Suspension and handling received high marks from our testers. The Kayaba suspension was updated with firmer damping, front and rear, with efforts made to maintain the initial plushness that the Yamaha is praised for. Indeed, the overall package remains smooth and compliant through the small bumps with excellent action everywhere else, but even those who called the suspension the best in the class admitted it wasn’t by as wide a margin as past years. It seems Yamaha is creeping toward overall stiffer settings on its suspension. This lends to strengths in some areas of handling, but result in the suspension being praised by most instead of all our test riders.
Handling was described as agile and predictable, and despite the wider feel of the Yamaha, it was also called lightweight. Even having 12 pounds over the KTM, the Yamaha has a very light feel, particularly in the air (it goes to show how little the scale number can mean, and how vital engine character can be in the weight feel). “It feels very light and nimble thanks to the updated chassis and motor,” one tester explained. “The Yamaha surprised me,” another said. “I didn’t like how wide it was, but it also felt really agile. It felt the lightest.”
Through turns, particularly the hard pack and flat corners, the YZ continued to shine. “I was able to trust it cutting into ruts and turning in hard,” said one pro tester, adding that he could put it wherever he wanted it in turns.
There was some nitpicking about ergonomics, with some riders pointing to the forward-feeling handlebar and the shorter seat-to-footpeg distance. But with power on tap everywhere, an agile yet stable platform, and the ability to float over small chatter, it’s hard to find fault with the YZ450F. It has managed to stay ahead of the pack, but by a smaller margin than last year. All three of our podium finishers had two number-one picks among our test group, meaning the lines are blurrier than ever at the head of the field. But the good news is that you can’t go wrong with any one of these bikes.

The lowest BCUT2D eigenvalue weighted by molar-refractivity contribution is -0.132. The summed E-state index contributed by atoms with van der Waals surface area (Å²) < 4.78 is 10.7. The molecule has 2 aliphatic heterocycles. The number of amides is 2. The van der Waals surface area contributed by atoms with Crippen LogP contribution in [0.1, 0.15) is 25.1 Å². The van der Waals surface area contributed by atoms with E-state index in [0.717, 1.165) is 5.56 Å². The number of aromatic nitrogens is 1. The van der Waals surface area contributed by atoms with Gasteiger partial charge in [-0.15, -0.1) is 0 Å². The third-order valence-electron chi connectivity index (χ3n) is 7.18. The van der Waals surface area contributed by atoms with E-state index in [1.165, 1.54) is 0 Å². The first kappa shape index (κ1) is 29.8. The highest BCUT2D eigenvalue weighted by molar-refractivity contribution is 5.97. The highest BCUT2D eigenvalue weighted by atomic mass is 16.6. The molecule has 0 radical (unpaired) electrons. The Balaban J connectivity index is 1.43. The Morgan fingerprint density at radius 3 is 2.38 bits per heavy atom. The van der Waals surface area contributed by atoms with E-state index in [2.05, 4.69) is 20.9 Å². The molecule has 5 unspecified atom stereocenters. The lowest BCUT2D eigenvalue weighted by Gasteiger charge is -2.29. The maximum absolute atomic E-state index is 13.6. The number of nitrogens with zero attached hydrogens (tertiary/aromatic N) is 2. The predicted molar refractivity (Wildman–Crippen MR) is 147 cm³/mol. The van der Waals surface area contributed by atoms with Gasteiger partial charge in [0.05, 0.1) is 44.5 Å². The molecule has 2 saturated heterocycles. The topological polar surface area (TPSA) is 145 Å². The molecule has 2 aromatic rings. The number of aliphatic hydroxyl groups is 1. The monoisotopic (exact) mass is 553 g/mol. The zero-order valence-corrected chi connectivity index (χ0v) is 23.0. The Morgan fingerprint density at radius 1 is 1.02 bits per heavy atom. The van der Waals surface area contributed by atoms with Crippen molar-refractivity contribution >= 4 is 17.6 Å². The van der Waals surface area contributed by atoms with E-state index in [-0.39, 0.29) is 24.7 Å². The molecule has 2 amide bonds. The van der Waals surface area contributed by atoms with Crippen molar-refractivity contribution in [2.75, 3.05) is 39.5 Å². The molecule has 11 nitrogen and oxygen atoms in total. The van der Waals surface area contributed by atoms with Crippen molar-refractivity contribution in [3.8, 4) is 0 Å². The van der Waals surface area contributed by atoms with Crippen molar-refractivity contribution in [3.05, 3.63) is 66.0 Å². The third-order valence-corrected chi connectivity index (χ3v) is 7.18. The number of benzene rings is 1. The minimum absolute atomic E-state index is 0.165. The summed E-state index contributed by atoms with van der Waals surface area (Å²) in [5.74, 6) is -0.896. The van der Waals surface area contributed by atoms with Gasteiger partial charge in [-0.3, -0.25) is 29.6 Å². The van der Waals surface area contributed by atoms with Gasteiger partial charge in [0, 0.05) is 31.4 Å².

- Excellent KYB suspension
- WiFi and power tuner app
- Power is strong and controllable
- Lightweight feel
- Ergonomics not ideal for some
By The Numbers
Actual Weight (full fuel): 248 lbs.
Eye On Contingency
Imagine how great it would be if your hobby (addiction) could pay for itself. Contingency is a wonderful thing that can help pay for tires, oils, parts, and new gear, and not just for aspiring amateur motocrossers. We’re talking to you, 40+ B off-roader guy. Did you know several manufacturers will gladly throw you a few hundred bucks for your podium finishes? And maybe even another $50 for your Junior Novice kid? Check these links to see what’s up for grabs at motocross and off-road races near you. When it comes to choosing between brands, contingency is something to consider, even for the casual racer!
Power Management Features
Since the advent of fuel injection, the possibilities for engine management are seemingly endless, from customizing torque curves to choosing to holeshot assist and multiple levels of traction control. Each manufacturer seems to have their own distinct features, from their preset functions to their choose-your-own-adventure tools, while some (KTM/Husky) even offer analog solutions to altering the power characteristic of your bike. Here’s a look at what each manufacturer has to offer:
Power Management Features – 2020 450cc MX
||Additional Power Tuning Tools
||Handlebar button (3 maps)
||4 settings (1, 2, 3, off) via handlebar button
||Handlebar switch (2 maps)
||3 settings (1, 2, off) via handlebar switch
||Throttle cams (2) and airbox covers (2)
||DFI couplers (3)
||KX FI Calibration Kit ($699 from Kawasaki Genuine Accessories)
||Handlebar switch (2 maps)
||3 settings (1, 2, off) via handlebar switch
||Throttle cams (2) and airbox covers (2)
||DFI couplers (3)
||Built-in “traction management system” (not switchable)
||Handlebar switch (2 maps)
||Smartphone app (free) connnects via built-in WiFi. FI and ignition map customization via 16-point grid. Suggested maps, maintenance schedule, hour meter, engine diagnostics, etc.